Data and analyses from Andrew, and from Footballcharts.co.uk Commentary from Tony
We have been discovering huge variations in the number of fouls per card given by referees and how these might be explained by the severity of the fouls, or the leniency or otherwise of the referee. But also there is another possibility here – that referees might be influencing the flow of the game by penalising one team with fouls at every turn.
There are of course other possibilities: that managers are saying to players – this referee was giving fouls against us at every turn last time we had him, so cut down the tackling, go for more intercepts. That could be dangerous, but would certainly make sense since every second of every game is examined by Premier League clubs.
In the next table we can see that the average ratio for Arsenal this season is 4.5 fouls per card, and combining the games for referees we find that the variation is very large, from around half the average when Anthony Taylor is in charge to around double the average when Paul Tierney is blowing the whistle.
|Arsenal cards||Arsenal pens||Arsenal fouls||fouls / card||fouls / card + pen|
To get a deeper understanding of this we can look at individual games and see what happens to the home team and away team
|Home||Away||Yellow cards against home team||Fouls conceded by home team –||Fouls per card||Yellow cards against away team||Fouls conceded by away team||Fouls per card|
What does this tell us?
First the number of fouls that are committed for a yellow card to be given is very variable. But yellows are of course mostly given against single bad fouls, so that is not surprising.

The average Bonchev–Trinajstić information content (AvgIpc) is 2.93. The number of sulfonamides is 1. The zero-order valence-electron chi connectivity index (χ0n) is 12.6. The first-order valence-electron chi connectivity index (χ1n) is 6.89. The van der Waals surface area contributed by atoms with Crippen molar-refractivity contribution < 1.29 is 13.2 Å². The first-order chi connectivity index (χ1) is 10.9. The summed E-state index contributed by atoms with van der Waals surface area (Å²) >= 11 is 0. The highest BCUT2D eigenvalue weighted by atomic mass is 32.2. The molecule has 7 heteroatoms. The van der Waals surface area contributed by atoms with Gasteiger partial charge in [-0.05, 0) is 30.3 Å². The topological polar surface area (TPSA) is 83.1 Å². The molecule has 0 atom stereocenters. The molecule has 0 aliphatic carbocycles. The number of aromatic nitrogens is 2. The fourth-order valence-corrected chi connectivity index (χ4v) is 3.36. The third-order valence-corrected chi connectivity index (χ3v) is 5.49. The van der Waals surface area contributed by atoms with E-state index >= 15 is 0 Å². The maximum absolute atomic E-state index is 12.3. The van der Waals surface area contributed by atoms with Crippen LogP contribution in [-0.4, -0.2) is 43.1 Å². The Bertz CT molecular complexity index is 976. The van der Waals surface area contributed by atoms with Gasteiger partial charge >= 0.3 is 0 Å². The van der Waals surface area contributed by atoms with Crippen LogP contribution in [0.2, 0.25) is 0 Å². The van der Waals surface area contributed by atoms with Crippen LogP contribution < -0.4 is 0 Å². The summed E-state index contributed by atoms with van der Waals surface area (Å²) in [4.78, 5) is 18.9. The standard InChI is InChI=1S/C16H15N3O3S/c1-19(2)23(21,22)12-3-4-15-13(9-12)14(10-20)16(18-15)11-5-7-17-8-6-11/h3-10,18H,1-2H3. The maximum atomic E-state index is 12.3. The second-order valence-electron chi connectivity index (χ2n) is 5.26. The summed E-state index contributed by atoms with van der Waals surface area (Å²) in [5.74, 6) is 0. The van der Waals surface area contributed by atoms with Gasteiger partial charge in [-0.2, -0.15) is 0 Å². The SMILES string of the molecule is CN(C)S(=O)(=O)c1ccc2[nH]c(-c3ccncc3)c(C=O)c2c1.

Second the number of fouls given against home and away teams is virtually identical. But these fouls are slightly more likely to be given yellow cards when committed by the home teams which is perhaps counter intuitive.
Third, Arsenal committed 174 fouls in these games and got 38 cards – thus one card to every 4.6 fouls. This is below the norm so we should not be thinking that referees are overall biased against Arsenal in this way.
Fourth, the number of fouls committed by home teams ranges from six to 18 per game. Both figures come from Arsenal. The number committed by away teams ranges from four (Arsenal) to 19 (Southampton). So rather unexpectedly in this sample Arsenal committed the most and least fouls in individual matches at home and the least in an away match.
So how do we know if there is an anti-Arsenal bias?
In the table below I have selected all the games where the difference in the number of fouls per card between the home and away club is more than four, and highlighted the club that committed most fouls per card.
The point here is that clearly one of the two clubs is very likely to have a higher number of fouls than the other, simply from the fluidity of the game. If Newcastle commit 3 fouls per card to Arsenal’s 2, that difference could easily be pure chance, or style of play. It is only when the difference between the two teams become bigger that we might start wondering why a referee will let (for example) Newcastle commit 12 fouls before giving out a card, while Arsenal committed on average just 2.3 fouls to get a card.